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Domestic

By Dana Littlepage Smith Poetry

The knife was held like night— quiet in her husband’s hand. In silence, the umbilicus was snipped. The moon went on shining. A mare leapt astride a stallion. Jerusalem was drowning. A match dropped. Hay fired. Kings slunk away. The world hung heavy on her breast. —Love’s foundling. A curtain twitched: unholy neighbors. A nosey…

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Needle

By Ricardo Pau-Llosa Poetry

A lost man might pour his jug onto the sand to feel one with the desert, and for that moment he is cleansed of heat and thirst. But freedom is not a moment’s craft. Pinned by memory, he will regret the gesture and the surrender. The sullen break of journey onto knees will not console…

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To My Son Yacine

By Abdellatif Laâbi Poetry

My beloved son, I received your letter where you spoke to me like an adult told me all about how hard you studied at school and where I saw that your passion for learning chased all the darkness and ugliness away as you delved into the secrets of the big book of life You’re confident…

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Perfume Poured Out

By Allison Grace Myers Essay

One of the real tests of writers is how well they write about smells. If they can’t describe the scent of sanctity in a church, can you trust them to describe the suburbs of the heart? _____________________________________ ___________ —Diane Ackerman For your love is more delightful than wine. Pleasing is the fragrance of your perfumes;…

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Conjoined

By Ravi Shankar Poetry

“I have come to love you in spite of—” ―Darin Strauss, Chang and Eng   straddling the windowsill                   watching morning glimmer from the terminal spectral gray         becoming blonde as coffee cools     here near where                   chirrups erupt       whoosh of man hosing down cleft sidewalks               raising wraiths of spray against loops of barbed wire…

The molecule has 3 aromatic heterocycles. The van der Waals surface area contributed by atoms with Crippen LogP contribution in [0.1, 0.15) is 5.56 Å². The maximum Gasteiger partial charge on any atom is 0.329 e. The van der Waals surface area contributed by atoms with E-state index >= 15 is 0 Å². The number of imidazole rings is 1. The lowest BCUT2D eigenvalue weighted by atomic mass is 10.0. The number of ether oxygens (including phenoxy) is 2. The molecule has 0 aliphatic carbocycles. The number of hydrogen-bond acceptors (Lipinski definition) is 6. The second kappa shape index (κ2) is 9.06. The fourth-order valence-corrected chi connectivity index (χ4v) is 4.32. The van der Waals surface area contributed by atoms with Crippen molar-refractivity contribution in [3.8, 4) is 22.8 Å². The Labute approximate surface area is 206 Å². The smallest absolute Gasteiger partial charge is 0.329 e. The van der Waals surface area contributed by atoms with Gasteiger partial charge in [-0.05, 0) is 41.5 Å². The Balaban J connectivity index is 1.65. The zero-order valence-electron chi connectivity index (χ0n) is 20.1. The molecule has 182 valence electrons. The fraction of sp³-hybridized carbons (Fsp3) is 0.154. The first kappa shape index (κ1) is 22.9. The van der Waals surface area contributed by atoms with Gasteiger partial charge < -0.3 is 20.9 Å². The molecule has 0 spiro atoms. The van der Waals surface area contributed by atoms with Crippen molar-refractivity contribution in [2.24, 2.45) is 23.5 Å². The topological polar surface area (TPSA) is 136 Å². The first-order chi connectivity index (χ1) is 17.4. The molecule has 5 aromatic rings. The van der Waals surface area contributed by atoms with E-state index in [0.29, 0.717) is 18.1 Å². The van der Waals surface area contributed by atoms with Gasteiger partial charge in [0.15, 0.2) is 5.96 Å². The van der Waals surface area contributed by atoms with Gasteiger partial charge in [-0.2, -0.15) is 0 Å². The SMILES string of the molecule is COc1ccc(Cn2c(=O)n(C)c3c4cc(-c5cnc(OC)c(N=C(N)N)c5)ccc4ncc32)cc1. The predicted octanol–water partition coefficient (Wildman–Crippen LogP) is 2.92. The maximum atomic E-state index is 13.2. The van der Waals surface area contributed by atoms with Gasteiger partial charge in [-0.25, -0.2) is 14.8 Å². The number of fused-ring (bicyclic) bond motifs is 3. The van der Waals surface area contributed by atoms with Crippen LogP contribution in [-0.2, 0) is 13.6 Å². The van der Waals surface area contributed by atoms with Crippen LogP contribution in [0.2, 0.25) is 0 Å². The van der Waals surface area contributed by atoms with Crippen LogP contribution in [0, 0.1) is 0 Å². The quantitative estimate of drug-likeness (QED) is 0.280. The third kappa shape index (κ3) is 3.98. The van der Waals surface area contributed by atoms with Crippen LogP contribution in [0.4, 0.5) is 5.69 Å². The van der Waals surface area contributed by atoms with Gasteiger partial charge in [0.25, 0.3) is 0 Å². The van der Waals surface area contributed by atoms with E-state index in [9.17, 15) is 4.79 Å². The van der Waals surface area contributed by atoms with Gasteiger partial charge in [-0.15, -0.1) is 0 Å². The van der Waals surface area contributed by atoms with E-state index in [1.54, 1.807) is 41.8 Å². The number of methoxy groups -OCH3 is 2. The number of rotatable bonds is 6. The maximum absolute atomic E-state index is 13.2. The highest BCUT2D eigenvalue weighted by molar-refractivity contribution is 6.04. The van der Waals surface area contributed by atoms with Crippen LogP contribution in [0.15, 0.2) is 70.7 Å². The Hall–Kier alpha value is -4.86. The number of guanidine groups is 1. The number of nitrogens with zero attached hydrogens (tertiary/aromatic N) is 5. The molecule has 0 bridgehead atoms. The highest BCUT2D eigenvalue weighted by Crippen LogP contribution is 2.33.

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The Tower

By Gina Ochsner Short Story

Now the whole world had one language and a common speech. As men moved eastward, they found a plain in Shinar and settled there. They said to each other, “Come, let’s make bricks and bake them thoroughly.” They used brick instead of stone, and tar for mortar. Then they said, “Come, let us build ourselves…

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The Revolt Against Narcissus

By Robert Cording Essay

IN A SCENE from book 4 of Milton’s Paradise Lost, Adam and Eve talk one evening of the glories of Eden and their unmerited free creation by God, unaware that they are being watched by Satan. This little scene takes place shortly after Satan’s shape-shifting arrival in Eden and serves as a kind of foreshadowing…

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The Man in the Next Pew

By Kathleen A. Wakefield Poetry

lets go of his cane and holds with both hands the pew ahead of him. Now and then he dips down, shaking, pulls himself back up. Stands still as he can while the gospel’s read. Today the Parable of the Sower. Pastor says he thinks it’s less about what kind of soil we are— rocky,…

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Daybreak, Winter

By Betsy Sholl Poetry

Now light fills the tree outside our window— tree whose fruit, when it comes, only the birds, and just a few of them, want to eat, tree that turns stiff and dry midsummer, rushing the season, so we fear the city will come and butcher it, though so far it’s been spared because in spring…

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